Fuel ethanol cannot alleviate US dependence on petroleum

Jul 01, 2005

A new study of the carbon dioxide emissions, cropland area requirements, and other environmental consequences of growing corn and sugarcane to produce fuel ethanol indicates that the "direct and indirect environmental impacts of growing, harvesting, and converting biomass to ethanol far exceed any value in developing this energy resource on a large scale." The study, published in the July 2005 issue of BioScience, the journal of the American Institute of Biological Sciences (AIBS), uses the "ecological footprint" concept to assess needs for ethanol production from sugarcane, now widespread in Brazil, and from corn, which is increasing in the United States.

In Brazil, ethanol from fermentation of sugarcane is used pure or blended with gasoline to yield gasohol, which contains 24 percent ethanol. In the United States, ethanol made from corn, production of which is heavily subsidized, is used in an 85 percent ethanol mixture called E85. In 2003, ethanol-blended gasoline accounted for more than 10 per cent of gasoline sales in the United States.

The authors of the study assessed the energy required to produce the crops and to manufacture and distribute the resulting fuels. In the United States, ethanol yielded only about 10 percent more energy than was required to produce it; in Brazil, where a different process is used, ethanol yielded 3.7 times more energy than was used to produce it. The researchers, Marcelo E. Dias de Oliveira, Burton E. Vaughan, and Edward J. Rykiel, Jr., also weighed effects of fuel ethanol use on carbon dioxide emissions, soil erosion, loss of biodiversity, and water and air pollution, assuming vehicles representative of each country. Specialized software was used to analyze the sensitivity of the conclusions to diverse assumptions in the analysis.

Dias de Oliveira and colleagues then looked at some consequences of moving to greater fuel ethanol use. The results were unfavorable to fuel ethanol in either country. In Brazil, reducing the rate of deforestation seemed likely to be more effective for taking carbon dioxide out of the atmosphere. In the United States, reliance on ethanol to fuel the automobile fleet would require enormous, unachievable areas of corn agriculture, and the environmental impacts would outweigh its benefits.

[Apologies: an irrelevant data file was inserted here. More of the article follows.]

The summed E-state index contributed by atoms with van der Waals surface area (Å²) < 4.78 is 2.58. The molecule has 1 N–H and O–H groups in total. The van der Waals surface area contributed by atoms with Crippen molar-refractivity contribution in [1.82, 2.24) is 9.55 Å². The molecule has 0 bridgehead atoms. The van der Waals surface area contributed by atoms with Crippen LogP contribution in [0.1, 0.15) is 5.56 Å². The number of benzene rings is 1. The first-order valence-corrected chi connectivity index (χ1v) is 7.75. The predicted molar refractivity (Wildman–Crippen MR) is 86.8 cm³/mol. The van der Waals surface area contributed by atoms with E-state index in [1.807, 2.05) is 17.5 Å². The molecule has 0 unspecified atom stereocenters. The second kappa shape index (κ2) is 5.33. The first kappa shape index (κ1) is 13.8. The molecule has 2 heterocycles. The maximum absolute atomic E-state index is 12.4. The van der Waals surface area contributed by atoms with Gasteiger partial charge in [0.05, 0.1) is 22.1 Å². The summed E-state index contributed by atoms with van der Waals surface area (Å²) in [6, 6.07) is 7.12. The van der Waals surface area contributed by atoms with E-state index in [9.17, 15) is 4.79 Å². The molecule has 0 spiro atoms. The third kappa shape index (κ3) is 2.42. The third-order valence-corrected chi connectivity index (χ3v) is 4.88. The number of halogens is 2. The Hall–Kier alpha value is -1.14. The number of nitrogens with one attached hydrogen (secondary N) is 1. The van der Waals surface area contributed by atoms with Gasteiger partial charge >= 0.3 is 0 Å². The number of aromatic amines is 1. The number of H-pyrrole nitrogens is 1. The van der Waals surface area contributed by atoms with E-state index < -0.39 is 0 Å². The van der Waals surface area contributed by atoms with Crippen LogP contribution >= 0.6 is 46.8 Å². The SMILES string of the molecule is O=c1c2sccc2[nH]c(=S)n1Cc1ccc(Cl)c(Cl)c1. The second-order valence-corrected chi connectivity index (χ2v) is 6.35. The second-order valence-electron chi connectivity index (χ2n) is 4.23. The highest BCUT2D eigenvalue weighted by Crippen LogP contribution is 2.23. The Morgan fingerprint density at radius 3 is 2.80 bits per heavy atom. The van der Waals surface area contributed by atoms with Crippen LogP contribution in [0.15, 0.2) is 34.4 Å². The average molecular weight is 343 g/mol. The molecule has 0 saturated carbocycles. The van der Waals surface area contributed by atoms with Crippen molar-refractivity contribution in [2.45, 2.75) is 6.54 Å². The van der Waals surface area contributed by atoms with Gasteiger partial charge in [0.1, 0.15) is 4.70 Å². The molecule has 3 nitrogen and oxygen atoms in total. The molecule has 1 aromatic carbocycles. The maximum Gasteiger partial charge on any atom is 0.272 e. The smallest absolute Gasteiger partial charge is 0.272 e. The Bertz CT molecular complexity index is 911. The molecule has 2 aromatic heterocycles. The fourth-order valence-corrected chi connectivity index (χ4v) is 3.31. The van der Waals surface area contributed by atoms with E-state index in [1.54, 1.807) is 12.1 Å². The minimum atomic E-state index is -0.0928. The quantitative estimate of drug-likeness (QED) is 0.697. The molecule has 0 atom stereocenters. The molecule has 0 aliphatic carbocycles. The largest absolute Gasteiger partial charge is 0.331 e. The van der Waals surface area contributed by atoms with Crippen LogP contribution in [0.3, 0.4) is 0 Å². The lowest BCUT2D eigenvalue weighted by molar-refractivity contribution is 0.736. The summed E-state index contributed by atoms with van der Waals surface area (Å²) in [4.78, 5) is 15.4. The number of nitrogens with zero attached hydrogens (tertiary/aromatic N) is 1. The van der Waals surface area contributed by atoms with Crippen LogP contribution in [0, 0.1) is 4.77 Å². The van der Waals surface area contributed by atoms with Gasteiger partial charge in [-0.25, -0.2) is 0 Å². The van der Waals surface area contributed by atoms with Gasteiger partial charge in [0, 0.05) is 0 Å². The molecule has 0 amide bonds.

"Ethanol cannot alleviate the United States' dependence on petroleum," Dias de Oliveira and colleagues conclude. They argue for the development of multiple alternatives to fossil fuels. Ethanol may, however, still be useful in regions or cities with critical pollution problems, they write, and to make use of agricultural wastes.

Source: American Institute of Biological Sciences

Explore further: How were fossil tracks made by Early Triassic swimming reptiles so well preserved?

add to favorites email to friend print save as pdf

Related Stories

Unique solar lab shines year-round light in Stockholm

20 minutes ago

Stockholm is one of the world's most sunlight-deprived capitals for almost half of the year. But now, the city's premier technical university, KTH Royal Institute of Technology, is home to one of the world's ...

New 'knobs' can dial in control of materials

20 minutes ago

Designing or exploring new materials is all about controlling their properties. In a new study, Cornell scientists offer insight on how different "knobs" can change material properties in ways that were previously ...

Disappearing lakes stoke megafauna debate

20 minutes ago

New research into central Australia's ancient lakes has found evidence that climate change contributed to the extinction of the continent's megafauna.

Recommended for you

Predicting human crowds with statistical physics

Feb 27, 2015

For the first time researchers have directly measured a general law of how pedestrians interact in a crowd. This law can be used to create realistic crowds in virtual reality games and to make public spaces safer.

Bribery 'hits 1.6 billion people a year'

Feb 27, 2015

A total of 1.6 billion people worldwide – nearly a quarter of the global population – are forced to pay bribes to gain access to everyday public services, according to a new book by academics at the Universities of Birmingham ...

Broken windows thesis springs a leak

Feb 27, 2015

The broken windows theory posits that minor misdemeanors, like littering or graffiti spraying, stimulate more serious anti-social behavior. LMU sociologists now argue that the idea is flawed and does not ...

User comments : 0

Please sign in to add a comment. Registration is free, and takes less than a minute. Read more

Click here to reset your password.
Sign in to get notified via email when new comments are made.